Who sends these “Minutes”? Part Two

January 3, 2016

 

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What Can I Do?

In addition to reading the Minutes, thinking about them, and using the ones that resonate with you, readers of Leadership Minutes can take action in two other ways. First, add to the conversation by writing and submitting a Leadership Minute of your own. Second, share your Leadership Minute with your colleagues and friends, and invite them to register to receive the Minutes in their own in-box.Yesterday’s Minute gave readers some background information about the Ross Leadership Institute. Today’s Minute will address the question: “What can I do?”

We hope you have seen that Leadership Minutes are plainly written, broadly applicable and adoptable ideas about some issue of importance to those who want to become better leaders.  We believe that to increase your leadership, you need to practice.   One might categorize the main themes around which Leadership Minutes are organized as: ethical leadership, building teams, increasing engagement, and achieving sustainable success. We have observed that the best leaders – Know Themselves, Know their Profession, and Know their People. Our Minutes usually center on those facets of leadership.  The Ross Leadership Institute welcomes reader submissions (with the understanding that, upon acceptance, the Institute gains all rights to the Minute and retains editorial control.)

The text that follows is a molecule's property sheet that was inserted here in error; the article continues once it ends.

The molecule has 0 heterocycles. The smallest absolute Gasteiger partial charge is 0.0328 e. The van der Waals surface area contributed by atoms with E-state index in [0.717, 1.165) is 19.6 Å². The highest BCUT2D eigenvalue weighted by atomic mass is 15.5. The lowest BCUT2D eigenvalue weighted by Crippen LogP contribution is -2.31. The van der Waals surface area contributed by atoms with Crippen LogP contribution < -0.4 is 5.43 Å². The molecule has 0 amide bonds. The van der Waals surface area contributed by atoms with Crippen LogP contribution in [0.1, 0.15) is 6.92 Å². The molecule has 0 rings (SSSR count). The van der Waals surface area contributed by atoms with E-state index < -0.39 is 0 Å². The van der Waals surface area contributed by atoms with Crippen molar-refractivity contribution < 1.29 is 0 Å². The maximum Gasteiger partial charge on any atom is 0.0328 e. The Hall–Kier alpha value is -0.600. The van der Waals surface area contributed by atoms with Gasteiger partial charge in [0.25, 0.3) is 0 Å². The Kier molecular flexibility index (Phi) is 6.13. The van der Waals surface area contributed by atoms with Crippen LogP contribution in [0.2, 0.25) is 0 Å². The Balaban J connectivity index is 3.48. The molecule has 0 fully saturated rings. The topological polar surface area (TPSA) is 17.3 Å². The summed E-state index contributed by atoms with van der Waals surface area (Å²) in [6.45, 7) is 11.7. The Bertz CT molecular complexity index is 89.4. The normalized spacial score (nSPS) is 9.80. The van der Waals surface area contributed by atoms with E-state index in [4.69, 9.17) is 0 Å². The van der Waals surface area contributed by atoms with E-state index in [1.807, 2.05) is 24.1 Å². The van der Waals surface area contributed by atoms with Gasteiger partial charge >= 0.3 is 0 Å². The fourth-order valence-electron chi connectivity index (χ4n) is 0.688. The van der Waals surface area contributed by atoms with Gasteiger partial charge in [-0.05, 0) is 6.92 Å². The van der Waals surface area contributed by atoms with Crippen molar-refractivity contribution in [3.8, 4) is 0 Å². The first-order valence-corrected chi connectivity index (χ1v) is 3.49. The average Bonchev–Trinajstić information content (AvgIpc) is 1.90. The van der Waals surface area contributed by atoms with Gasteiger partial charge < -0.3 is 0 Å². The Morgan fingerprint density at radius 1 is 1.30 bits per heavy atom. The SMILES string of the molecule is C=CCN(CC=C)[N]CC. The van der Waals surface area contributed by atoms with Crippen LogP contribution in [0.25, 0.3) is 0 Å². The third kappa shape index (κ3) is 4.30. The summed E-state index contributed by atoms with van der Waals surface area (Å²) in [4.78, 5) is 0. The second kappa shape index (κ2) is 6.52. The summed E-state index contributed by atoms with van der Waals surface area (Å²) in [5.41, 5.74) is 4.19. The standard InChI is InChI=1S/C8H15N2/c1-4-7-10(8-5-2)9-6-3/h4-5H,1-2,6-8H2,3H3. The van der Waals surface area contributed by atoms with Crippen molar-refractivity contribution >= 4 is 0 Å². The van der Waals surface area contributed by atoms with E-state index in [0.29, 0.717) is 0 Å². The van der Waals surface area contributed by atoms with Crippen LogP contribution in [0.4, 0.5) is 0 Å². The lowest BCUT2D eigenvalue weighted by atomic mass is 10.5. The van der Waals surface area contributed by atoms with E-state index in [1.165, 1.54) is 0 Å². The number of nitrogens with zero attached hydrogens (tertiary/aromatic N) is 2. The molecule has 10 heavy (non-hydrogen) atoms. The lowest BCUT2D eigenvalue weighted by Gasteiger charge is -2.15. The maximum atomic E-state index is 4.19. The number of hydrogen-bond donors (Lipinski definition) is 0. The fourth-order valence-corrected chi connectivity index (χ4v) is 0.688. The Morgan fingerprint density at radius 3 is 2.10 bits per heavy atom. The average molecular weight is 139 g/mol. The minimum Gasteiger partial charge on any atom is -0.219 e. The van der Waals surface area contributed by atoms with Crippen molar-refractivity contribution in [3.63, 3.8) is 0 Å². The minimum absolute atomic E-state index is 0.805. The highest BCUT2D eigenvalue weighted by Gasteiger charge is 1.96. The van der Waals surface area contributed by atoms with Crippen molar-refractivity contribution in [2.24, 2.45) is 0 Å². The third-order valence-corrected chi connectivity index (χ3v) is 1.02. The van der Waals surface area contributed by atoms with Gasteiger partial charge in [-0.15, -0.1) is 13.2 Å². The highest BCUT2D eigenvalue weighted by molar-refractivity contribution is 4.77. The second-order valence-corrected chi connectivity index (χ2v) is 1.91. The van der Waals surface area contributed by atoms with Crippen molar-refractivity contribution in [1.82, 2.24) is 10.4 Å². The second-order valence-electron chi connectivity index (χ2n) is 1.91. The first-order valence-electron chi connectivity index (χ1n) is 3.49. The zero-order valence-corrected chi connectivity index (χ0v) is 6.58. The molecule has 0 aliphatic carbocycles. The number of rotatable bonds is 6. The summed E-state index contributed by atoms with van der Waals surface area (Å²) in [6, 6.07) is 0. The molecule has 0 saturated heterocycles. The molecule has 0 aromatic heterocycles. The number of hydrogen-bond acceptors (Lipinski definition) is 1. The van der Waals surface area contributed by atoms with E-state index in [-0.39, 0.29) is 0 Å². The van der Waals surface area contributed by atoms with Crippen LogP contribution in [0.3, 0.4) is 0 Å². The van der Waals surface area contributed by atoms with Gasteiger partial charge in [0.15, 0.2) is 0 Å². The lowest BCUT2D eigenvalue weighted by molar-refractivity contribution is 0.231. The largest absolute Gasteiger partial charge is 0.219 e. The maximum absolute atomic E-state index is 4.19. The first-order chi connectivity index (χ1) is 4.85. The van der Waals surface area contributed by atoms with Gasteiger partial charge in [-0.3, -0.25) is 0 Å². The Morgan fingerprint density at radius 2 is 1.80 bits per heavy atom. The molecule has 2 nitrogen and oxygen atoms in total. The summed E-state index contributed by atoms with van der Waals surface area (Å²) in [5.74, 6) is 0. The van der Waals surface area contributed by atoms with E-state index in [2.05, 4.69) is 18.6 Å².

If you would like to know how to organize a leadership event for your organization or enterprise, please contact the Executive Director of the Ross Leadership Institute, Debbie Johnson. She can be reached by e-mail (Debbie@rossleadership.com) or through our website (www.rossleadership.com).

If you or your organization would like to make a tax-deductible contribution to further the work of the Ross Leadership Institute, Debbie Johnson is the point of contact.